Seeing other people’s babies and pregnancies reminds us of this irretrievable loss. So that is why (whether you understand this consciously or not) you have such trouble with the envy.

I think that understanding it can help. This feeling is way beyond you. It is built into you genetically. It is what keeps the human race going. You can no more control it than you can control a tsunami.

So what can you do? Well, you do the same as you would do for a tsunami. You run away. You get out of the path of the tsunami. You do not expose yourself to the wave. And if you do, expect to be run over and drowned.

If you are sufficiently advanced, like a zen master or something, perhaps you can control your emotions. Maybe if you are a really good actress, you can pretend to be happy for others, but if I were you, I would limit my exposure to those with babies or to those who are pregnant as much as possible. You are just asking for trouble through that kind of exposure and unless you are very special, I doubt if there is a lot you can realistically do to control your own feelings.

And when people ask about when you are going to have a baby, I think it is highly rude. In any case, I think the truth is what they deserve, whatever that is. Maybe it’s rude to tell the truth, but it’s also not helpful to lie, because you don’t want them to keep on asking over and over. You have to separate yourself from the stuff that will hurt you. Giving people a good reason to not ask will help in that process. Hell, maybe you’ll even get some sympathy or support.

ANef_is_Enuf's avatar

@wundayatta that post actually made me tear up a little.
I’m not infertile, first of all. I’m just not in a place where I can have children of my own. I have always wanted children, and I love my kids.. but I would still like a biological child. The thing is, that my kids also want my husband and I to have a baby. They bring it up sometimes, you know, like kids do… “so, when are you going to give us a little brother?”
I feel guilty for feeling negative things, because I don’t want to feel that way toward people. I am sincerely happy for my friends and family that are new parents. I am just also jealous. It makes me really sad, sometimes.

njnyjobs's avatar

@ANef_is_Enuf…with that being said, I would suggest that whenever you feel jealous and sad about the thought of being unable to have a baby due to reasons only you know at this point, tell yourself that one of these days, whenyou get to that “place”, you, too will enjoy the elation that you envy now, and you will shine in the limelight, brighter than the others.

Good luck and I wish you and your family all the best now and when you get knocked-up! 8—)

wundayatta's avatar

@ANef_is_Enuf Yeah. It’s sad and it’s hard and there’s not much you can do about the feeling except feel it. It’s ok to feel. And you know what? I think it’s even ok to share the feeling if you do it in a sensitive way. Like with your kids. Let them know there’s nothing you’d like better than to give them a new sister or brother, but you can’t right now (for whatever reason).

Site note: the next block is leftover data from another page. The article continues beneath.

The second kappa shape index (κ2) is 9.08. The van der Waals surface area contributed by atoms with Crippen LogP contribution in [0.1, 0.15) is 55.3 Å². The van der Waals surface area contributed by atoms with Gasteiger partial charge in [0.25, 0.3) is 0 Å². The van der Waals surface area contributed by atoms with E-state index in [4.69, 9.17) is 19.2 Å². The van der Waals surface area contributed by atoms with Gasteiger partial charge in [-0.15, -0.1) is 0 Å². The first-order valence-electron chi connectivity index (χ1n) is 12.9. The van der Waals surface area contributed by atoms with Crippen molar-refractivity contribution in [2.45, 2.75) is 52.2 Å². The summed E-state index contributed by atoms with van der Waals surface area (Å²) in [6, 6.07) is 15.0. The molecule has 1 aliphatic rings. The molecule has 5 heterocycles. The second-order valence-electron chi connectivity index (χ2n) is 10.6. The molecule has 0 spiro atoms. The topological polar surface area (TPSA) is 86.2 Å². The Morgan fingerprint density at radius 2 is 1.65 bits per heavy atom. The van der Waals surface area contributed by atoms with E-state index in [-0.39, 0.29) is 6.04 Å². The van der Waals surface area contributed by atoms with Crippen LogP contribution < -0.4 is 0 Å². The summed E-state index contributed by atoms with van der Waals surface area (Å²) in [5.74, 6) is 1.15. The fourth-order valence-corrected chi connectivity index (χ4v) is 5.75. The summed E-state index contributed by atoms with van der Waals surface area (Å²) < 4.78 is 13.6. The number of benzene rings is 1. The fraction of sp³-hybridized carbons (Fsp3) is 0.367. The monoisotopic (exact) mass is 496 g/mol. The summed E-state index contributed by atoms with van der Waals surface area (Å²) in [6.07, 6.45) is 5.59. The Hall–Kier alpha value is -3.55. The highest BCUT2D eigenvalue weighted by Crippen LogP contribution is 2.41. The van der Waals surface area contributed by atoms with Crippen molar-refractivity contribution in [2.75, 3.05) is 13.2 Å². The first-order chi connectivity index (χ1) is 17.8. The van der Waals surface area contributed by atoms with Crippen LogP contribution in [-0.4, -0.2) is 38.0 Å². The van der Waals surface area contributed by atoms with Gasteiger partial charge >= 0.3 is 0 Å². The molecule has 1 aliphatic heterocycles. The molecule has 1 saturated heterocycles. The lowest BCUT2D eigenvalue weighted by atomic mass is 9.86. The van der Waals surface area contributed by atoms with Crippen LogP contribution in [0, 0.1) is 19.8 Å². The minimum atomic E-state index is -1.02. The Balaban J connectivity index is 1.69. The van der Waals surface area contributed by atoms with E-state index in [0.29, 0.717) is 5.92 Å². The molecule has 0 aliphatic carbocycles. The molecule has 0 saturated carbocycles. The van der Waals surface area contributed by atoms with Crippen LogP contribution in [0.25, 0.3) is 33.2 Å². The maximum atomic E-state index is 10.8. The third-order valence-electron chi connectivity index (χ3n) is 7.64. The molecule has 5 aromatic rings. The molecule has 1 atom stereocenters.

You can even do something similar for the busybodies who ask you. Share your sadness about it. You don’t have to spend much time on the reasons—maybe not any time at all. Just let them know how sad you are and that some day, maybe, we’ll all be happy because you will be blessed with a pregnancy and, eventually, a child. Creating a new life, I think, it about the most human thing we do. (Which is why I felt like such an alien when I found I couldn’t).


You don’t need to have a baby to be happy or be fulfilled. Sure, having children has my life and my wife’s life more enriching, but there’s a lot of hard work and sacrifice too. Have a baby for all the right reasons, not because you just “want one.” You’ll eventually reach that point, but for now concentrate on establishing a solid foundation——education, job, and a trusting, committed relationship.

augustlan's avatar

Do you think that you ever will be in the place/time/circumstances to have a baby? Or is this a life-time moratorium? It might make a difference, though I’m not sure how much. If it’s a permanent decision it might be easier to come to terms with it by being firm about why you’ve made that decision. Hopefully, in that way, you can put it behind you. If it’s just a delay, you might feel better if you took some positive steps toward getting to the ‘right place’. If it’s lack of money, start saving. If it’s mental health, work on improving it. That kind of thing.

My ex-husband and I waited a long time to be in ‘that place’, while others around us were having kids left and right. We were married for eight years before we started having children. It was very difficult for me, during the last few years of that time, so I totally understand your feelings. I was genuinely happy for my friends, but mourned for myself at the same time. It sucked, and I cried. A lot. Just not in front of the parents-to-be.

I never really managed to not feel that way, so I think maybe it’s just not possible. You feel what you feel, you know? Just acknowledge it (to yourself, to your husband) and go on about your life, girly. {hugs}

ANef_is_Enuf's avatar

@augustlan part of it is that there’s no way to be really sure that it isn’t permanent. Most likely it is a permanent situation, so, this will probably never change. I think part of the issue is not knowing if it will ever change. There is still that little sliver of hope that I hang on to, maybe it would be in my best interest, emotionally, to just let it go. Thanks.